Ms. Luallen told the committee that, if the audit's 39 recommendations are implemented, there will be improvement in board oversight and governance, and the administrative support offered by Occupations and Professions will be enhanced. More importantly, there will be more protection provided to the students. The board's formal response has been added to the audit, with each finding including the board's response and plans for corrective action. There have already been a number of steps taken since the audit was published. A new director of Occupations and Professions has been appointed, a board chairman has been elected and a commitment to follow recommendations has been established. It was important to ensure that every educational resource was available and functioning effectively to get students through educational programs that can further their opportunities in this economy. It was important for the board to protect the students, but it also has to protect reputable proprietary schools from unfair competitive practices of dishonest or disreputable institutions.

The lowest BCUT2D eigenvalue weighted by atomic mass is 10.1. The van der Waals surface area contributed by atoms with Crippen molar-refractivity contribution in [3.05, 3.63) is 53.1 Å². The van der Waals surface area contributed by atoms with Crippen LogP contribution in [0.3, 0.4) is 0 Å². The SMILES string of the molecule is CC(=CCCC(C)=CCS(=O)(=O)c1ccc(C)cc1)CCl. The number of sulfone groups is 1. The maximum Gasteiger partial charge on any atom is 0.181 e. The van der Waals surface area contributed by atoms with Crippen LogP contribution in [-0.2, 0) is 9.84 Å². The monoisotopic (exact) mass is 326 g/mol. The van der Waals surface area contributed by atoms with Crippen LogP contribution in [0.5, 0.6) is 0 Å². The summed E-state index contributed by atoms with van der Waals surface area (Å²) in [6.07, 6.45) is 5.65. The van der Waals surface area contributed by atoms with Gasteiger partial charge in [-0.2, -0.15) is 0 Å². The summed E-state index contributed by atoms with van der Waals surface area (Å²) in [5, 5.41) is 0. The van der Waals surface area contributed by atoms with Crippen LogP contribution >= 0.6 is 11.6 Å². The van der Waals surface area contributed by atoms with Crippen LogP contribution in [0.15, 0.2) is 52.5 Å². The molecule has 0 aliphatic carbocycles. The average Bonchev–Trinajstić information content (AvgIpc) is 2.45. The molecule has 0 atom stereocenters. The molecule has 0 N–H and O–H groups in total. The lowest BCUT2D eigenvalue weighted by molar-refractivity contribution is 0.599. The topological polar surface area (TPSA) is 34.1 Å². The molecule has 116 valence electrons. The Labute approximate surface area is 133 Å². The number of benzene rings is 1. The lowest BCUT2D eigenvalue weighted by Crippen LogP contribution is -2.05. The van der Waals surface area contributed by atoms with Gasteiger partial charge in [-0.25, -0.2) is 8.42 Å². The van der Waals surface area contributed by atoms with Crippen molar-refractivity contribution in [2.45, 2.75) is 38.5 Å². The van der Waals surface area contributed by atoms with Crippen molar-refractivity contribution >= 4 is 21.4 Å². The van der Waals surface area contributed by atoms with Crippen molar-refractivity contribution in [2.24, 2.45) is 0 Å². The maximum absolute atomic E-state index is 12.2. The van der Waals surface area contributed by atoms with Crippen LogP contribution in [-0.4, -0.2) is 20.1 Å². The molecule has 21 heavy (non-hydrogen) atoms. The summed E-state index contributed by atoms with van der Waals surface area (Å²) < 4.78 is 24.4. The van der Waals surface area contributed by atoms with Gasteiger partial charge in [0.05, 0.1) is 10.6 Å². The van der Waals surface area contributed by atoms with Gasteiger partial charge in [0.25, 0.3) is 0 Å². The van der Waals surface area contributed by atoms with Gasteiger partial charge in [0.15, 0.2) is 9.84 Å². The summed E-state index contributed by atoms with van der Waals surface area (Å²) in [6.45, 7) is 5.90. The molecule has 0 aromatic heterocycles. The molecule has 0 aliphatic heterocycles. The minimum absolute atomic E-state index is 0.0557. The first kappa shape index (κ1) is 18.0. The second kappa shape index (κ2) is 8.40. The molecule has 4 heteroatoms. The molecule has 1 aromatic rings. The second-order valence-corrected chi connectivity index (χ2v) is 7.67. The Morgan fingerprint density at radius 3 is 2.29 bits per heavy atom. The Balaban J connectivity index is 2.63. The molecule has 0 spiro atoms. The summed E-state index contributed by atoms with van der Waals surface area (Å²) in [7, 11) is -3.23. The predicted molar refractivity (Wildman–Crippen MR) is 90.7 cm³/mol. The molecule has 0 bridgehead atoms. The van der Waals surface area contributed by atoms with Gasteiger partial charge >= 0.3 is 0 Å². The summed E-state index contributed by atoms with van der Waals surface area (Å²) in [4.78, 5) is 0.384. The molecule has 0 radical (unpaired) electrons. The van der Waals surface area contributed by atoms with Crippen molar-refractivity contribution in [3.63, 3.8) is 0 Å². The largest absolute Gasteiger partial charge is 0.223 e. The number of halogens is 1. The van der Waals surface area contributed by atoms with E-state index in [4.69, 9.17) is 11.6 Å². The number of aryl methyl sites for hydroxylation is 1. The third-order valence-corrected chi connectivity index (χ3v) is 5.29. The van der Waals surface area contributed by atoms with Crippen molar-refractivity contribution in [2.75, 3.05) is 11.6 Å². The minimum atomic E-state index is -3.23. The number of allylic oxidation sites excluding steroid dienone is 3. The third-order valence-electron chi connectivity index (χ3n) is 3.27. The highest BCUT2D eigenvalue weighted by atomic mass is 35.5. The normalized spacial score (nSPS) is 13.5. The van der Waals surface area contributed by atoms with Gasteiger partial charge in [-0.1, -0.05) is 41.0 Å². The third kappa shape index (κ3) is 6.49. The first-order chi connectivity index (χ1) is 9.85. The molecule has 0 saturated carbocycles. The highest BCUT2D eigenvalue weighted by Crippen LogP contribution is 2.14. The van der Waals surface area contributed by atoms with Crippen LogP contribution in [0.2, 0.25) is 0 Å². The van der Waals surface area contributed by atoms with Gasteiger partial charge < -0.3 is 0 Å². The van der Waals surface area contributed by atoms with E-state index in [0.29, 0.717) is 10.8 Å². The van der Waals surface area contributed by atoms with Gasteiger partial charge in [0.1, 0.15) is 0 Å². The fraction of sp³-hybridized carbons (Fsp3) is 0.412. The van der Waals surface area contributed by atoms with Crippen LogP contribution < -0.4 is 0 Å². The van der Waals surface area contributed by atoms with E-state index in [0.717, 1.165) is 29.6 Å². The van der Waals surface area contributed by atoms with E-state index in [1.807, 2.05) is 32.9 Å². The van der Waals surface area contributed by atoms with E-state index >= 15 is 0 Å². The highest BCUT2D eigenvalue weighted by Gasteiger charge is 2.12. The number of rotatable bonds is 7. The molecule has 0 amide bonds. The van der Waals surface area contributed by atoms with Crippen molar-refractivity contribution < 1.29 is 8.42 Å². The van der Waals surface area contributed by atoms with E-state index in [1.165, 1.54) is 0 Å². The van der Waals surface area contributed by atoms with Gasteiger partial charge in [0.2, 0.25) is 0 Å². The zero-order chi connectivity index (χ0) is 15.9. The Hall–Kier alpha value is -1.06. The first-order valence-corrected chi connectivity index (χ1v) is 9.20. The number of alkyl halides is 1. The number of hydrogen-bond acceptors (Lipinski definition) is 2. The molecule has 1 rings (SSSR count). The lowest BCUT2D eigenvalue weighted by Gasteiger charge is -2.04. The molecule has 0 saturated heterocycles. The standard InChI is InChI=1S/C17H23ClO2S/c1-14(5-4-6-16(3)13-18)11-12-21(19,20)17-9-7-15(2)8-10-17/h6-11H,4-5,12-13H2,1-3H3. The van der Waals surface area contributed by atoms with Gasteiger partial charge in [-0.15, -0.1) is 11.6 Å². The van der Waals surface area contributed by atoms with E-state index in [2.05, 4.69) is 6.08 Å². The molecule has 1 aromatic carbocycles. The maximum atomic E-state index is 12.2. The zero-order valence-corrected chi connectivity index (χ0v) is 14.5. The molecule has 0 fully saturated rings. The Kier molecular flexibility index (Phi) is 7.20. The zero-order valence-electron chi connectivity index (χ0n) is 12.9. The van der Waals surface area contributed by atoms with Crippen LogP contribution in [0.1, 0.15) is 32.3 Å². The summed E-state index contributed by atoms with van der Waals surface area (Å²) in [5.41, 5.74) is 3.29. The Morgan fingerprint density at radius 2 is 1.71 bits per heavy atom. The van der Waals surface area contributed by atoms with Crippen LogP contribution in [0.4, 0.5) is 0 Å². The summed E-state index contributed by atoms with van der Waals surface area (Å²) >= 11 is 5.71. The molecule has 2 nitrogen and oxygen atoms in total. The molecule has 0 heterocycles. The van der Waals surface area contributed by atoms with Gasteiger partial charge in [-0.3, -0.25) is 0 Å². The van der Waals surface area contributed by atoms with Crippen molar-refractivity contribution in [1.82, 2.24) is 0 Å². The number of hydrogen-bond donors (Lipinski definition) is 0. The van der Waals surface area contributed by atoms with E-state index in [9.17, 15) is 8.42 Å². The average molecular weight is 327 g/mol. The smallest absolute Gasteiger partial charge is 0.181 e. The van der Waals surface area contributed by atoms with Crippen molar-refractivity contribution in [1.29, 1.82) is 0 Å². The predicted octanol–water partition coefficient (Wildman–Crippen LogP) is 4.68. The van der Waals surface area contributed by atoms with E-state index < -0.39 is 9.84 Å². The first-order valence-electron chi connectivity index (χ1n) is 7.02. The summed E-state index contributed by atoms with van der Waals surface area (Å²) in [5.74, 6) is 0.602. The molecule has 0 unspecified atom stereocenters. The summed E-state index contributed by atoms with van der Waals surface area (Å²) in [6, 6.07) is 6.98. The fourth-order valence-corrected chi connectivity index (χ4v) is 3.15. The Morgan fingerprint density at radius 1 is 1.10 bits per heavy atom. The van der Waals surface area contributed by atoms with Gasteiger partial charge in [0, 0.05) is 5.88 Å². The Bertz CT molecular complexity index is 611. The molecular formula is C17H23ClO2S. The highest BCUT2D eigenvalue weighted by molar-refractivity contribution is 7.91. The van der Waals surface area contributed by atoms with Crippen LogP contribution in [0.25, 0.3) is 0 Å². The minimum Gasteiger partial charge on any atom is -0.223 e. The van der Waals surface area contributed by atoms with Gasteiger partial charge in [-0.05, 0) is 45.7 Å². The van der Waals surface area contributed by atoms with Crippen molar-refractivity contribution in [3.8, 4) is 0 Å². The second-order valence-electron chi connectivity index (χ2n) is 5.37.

Shannon Tivitt, Executive Director of the Occupations and Profession Office (O and P), said O and P administers general services for 23 of the 43 regulatory boards for the state. Duties include compiling meeting packets, completing board minutes, processing applications and license renewals, and administering exams. The office also handles budget management, accounting, maintenance of the board website and technology services. The office employs 16 staff, eight of which are board administrators while the other six handle the operations in the office. She said that the office helps the boards license over 20,000 individuals and businesses throughout the state each year. She became Executive Director on February 1, 2011. Her charge is to identify and strengthen the functions of the office and to improve the day-to-day operations. The Auditorís recommendations provided a road map to make the operation of the office more effective and efficient for the boards. The relationship with the boards is unique in that they are independent authorities and O and P oversees their administrative operations. Her top priority was to establish policies and procedures for the office. About half of the Auditor's recommendations are board functions with about half O and P operations. The board and O and P have been working with the auditors. Executive staff from the Public Protection Cabinet will provide some oversight in implementing the corrective action plan. She has received approval to reorganize the office into sections and to restructure management to ensure leadership. The Attorney General's office was helping with training sessions for staff members regarding open meetings, open records, and customer service. In the future, O and P will have a service agreement with all the boards as well as formalizing agreements between the boards and O and P. Board members are being advised to attend ethic's training. Later in the year, a new database will be implemented that will help record keeping and reporting to the boards.